Not having a mother on Mother’s Day sucks. My mother passed away when I was young, long before I became a mother myself. I’d like to tell you that after spending 24 Mother’s Days without mine it gets easier, but it just simply isn’t true. In fact, in many ways, it gets harder as the years go on.
In the earlier years, pre-social media, and before I had kids of my own, it was pretty easy for me to just tune the day out and just go about my life. Once I had my own kids, kids who wanted to celebrate their mother, I could no longer hide. I’ve had to face a lot of feelings I’d been avoiding and could fill several books trying to describe what it’s like to be a motherless mother or to address the torment of knowing what both she and the kids are missing out on, but for now, suffice it to say that it’s hard.
I’ve spent much of my motherhood trying to put myself in her shoes. How did she keep us kids out of trouble? What did she do that made us feel special and loved? How did she manage it all? How did she get dinner on the table every night? I could fill a novel with every single question I want her to answer, but truthfully, I’m doing OK.
Most people would say better than OK. Alright fine, I’m a pretty darn good mother. But that doesn’t mean I don’t feel a twinge of sadness every time someone posts something as simple as drinking a cup of coffee with their mom, or get hit with waves of jealously when their kids are enjoying time with their grandmother. It doesn’t mean I don’t get lost in the “what-ifs” and “if-onlys” as I try to envision what life would look like if we weren’t missing such a huge piece of our hearts.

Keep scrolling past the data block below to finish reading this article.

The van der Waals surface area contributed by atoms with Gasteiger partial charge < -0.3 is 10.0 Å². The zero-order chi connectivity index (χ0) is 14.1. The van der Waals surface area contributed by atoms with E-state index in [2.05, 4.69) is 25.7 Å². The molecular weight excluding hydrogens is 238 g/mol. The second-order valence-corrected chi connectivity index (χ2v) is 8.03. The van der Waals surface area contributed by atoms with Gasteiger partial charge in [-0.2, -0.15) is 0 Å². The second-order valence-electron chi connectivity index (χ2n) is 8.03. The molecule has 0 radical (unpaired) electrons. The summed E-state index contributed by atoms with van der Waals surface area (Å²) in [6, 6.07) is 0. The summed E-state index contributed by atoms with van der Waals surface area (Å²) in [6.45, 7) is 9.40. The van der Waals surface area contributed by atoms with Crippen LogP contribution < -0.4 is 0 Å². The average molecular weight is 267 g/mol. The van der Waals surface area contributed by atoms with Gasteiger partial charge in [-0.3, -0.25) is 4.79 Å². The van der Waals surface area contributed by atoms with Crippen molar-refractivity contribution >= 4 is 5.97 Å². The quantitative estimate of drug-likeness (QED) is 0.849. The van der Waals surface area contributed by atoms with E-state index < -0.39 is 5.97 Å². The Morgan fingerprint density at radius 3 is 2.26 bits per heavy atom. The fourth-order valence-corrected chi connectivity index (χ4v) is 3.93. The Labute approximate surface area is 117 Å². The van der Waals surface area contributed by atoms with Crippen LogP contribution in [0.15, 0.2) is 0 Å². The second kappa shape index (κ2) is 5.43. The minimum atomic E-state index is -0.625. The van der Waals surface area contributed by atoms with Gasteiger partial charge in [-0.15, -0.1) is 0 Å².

Not a day goes by where I don’t wish I could have one more moment with her.
A chance to ask her for parenting advice, a chance to apologize for being a jerky teenager, the opportunity to give her the gift I’ve seen so many friends give their moms- being able to say “I get it now, and thank you.” In fact, those posts are the ones that hit me the hardest.
While I wish nothing more than to be able to have that one single conversation with her, I realize that there are so many other people, many still right here on this earth, that are equally as deserving of those very same words.
I’ve been learning from people my entire life. I watched how you talked to other adults, how you interacted with other children. I witnessed how you worked in the kitchen or played at the playground. I observed how you handled whatever situation life threw at you. I’ve learned from all examples, both good and bad and mentally noted things that I do and don’t want to do.
Each and every one of you has contributed to the mother that I am today, and I thank you.
Thank you to the mamas from my childhood who welcomed me into your home and let me play with your child. Thanks for letting us make messes, for sharing the yummy snacks and for keeping me safe.
Thank you to the mamas who gifted me baby dolls so I could get plenty of practice, and doctor kits and astronaut gear to remind me that I could do anything I set my heart and mind to.